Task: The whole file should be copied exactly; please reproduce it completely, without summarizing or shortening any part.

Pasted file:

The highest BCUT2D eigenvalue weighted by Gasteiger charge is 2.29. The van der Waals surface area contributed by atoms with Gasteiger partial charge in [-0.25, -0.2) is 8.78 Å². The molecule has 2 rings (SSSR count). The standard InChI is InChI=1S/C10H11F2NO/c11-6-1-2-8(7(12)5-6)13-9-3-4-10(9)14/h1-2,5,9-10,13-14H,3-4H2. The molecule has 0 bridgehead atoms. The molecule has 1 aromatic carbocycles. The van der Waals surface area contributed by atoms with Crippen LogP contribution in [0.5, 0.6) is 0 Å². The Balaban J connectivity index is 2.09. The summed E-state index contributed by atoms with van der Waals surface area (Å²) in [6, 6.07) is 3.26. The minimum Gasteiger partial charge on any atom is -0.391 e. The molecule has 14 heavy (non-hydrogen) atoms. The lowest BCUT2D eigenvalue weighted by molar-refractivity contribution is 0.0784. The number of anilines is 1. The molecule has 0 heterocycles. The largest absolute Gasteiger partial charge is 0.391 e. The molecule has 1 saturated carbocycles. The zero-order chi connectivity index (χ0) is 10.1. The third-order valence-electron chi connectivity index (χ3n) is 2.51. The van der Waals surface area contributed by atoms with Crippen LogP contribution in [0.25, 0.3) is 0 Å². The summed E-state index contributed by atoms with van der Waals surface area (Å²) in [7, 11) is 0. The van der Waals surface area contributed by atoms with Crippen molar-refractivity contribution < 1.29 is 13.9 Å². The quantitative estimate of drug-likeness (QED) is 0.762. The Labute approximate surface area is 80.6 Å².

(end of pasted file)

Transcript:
The highest BCUT2D eigenvalue weighted by Gasteiger charge is 2.29. The van der Waals surface area contributed by atoms with Gasteiger partial charge in [-0.25, -0.2) is 8.78 Å². The molecule has 2 rings (SSSR count). The standard InChI is InChI=1S/C10H11F2NO/c11-6-1-2-8(7(12)5-6)13-9-3-4-10(9)14/h1-2,5,9-10,13-14H,3-4H2. The molecule has 0 bridgehead atoms. The molecule has 1 aromatic carbocycles. The van der Waals surface area contributed by atoms with Crippen LogP contribution in [0.5, 0.6) is 0 Å². The Balaban J connectivity index is 2.09. The summed E-state index contributed by atoms with van der Waals surface area (Å²) in [6, 6.07) is 3.26. The minimum Gasteiger partial charge on any atom is -0.391 e. The molecule has 14 heavy (non-hydrogen) atoms. The lowest BCUT2D eigenvalue weighted by molar-refractivity contribution is 0.0784. The number of anilines is 1. The molecule has 0 heterocycles. The largest absolute Gasteiger partial charge is 0.391 e. The molecule has 1 saturated carbocycles. The zero-order chi connectivity index (χ0) is 10.1. The third-order valence-electron chi connectivity index (χ3n) is 2.51. The van der Waals surface area contributed by atoms with Crippen LogP contribution in [0.25, 0.3) is 0 Å². The summed E-state index contributed by atoms with van der Waals surface area (Å²) in [7, 11) is 0. The van der Waals surface area contributed by atoms with Crippen molar-refractivity contribution < 1.29 is 13.9 Å². The quantitative estimate of drug-likeness (QED) is 0.762. The Labute approximate surface area is 80.6 Å².